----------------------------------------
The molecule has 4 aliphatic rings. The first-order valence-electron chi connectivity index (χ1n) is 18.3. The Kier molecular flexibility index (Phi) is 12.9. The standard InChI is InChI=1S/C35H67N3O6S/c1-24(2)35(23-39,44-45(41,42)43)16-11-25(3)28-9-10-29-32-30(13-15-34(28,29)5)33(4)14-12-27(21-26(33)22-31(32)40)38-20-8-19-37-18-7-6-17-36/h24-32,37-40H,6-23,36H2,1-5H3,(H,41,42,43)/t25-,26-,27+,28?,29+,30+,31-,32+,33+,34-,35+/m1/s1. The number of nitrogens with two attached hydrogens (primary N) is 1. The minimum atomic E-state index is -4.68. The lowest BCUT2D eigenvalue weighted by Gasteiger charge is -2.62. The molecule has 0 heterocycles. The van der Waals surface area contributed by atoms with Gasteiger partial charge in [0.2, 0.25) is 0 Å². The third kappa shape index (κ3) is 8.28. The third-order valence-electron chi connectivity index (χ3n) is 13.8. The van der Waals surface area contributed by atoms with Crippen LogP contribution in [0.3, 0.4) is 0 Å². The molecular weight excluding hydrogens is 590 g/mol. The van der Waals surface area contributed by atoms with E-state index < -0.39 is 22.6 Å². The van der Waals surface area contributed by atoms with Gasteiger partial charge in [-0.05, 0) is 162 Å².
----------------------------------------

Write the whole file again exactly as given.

The molecule has 4 aliphatic rings. The first-order valence-electron chi connectivity index (χ1n) is 18.3. The Kier molecular flexibility index (Phi) is 12.9. The standard InChI is InChI=1S/C35H67N3O6S/c1-24(2)35(23-39,44-45(41,42)43)16-11-25(3)28-9-10-29-32-30(13-15-34(28,29)5)33(4)14-12-27(21-26(33)22-31(32)40)38-20-8-19-37-18-7-6-17-36/h24-32,37-40H,6-23,36H2,1-5H3,(H,41,42,43)/t25-,26-,27+,28?,29+,30+,31-,32+,33+,34-,35+/m1/s1. The number of nitrogens with two attached hydrogens (primary N) is 1. The minimum atomic E-state index is -4.68. The lowest BCUT2D eigenvalue weighted by Gasteiger charge is -2.62. The molecule has 0 heterocycles. The van der Waals surface area contributed by atoms with Gasteiger partial charge in [0.2, 0.25) is 0 Å². The third kappa shape index (κ3) is 8.28. The third-order valence-electron chi connectivity index (χ3n) is 13.8. The van der Waals surface area contributed by atoms with Crippen LogP contribution in [0.3, 0.4) is 0 Å². The molecular weight excluding hydrogens is 590 g/mol. The van der Waals surface area contributed by atoms with E-state index < -0.39 is 22.6 Å². The van der Waals surface area contributed by atoms with Gasteiger partial charge in [-0.05, 0) is 162 Å².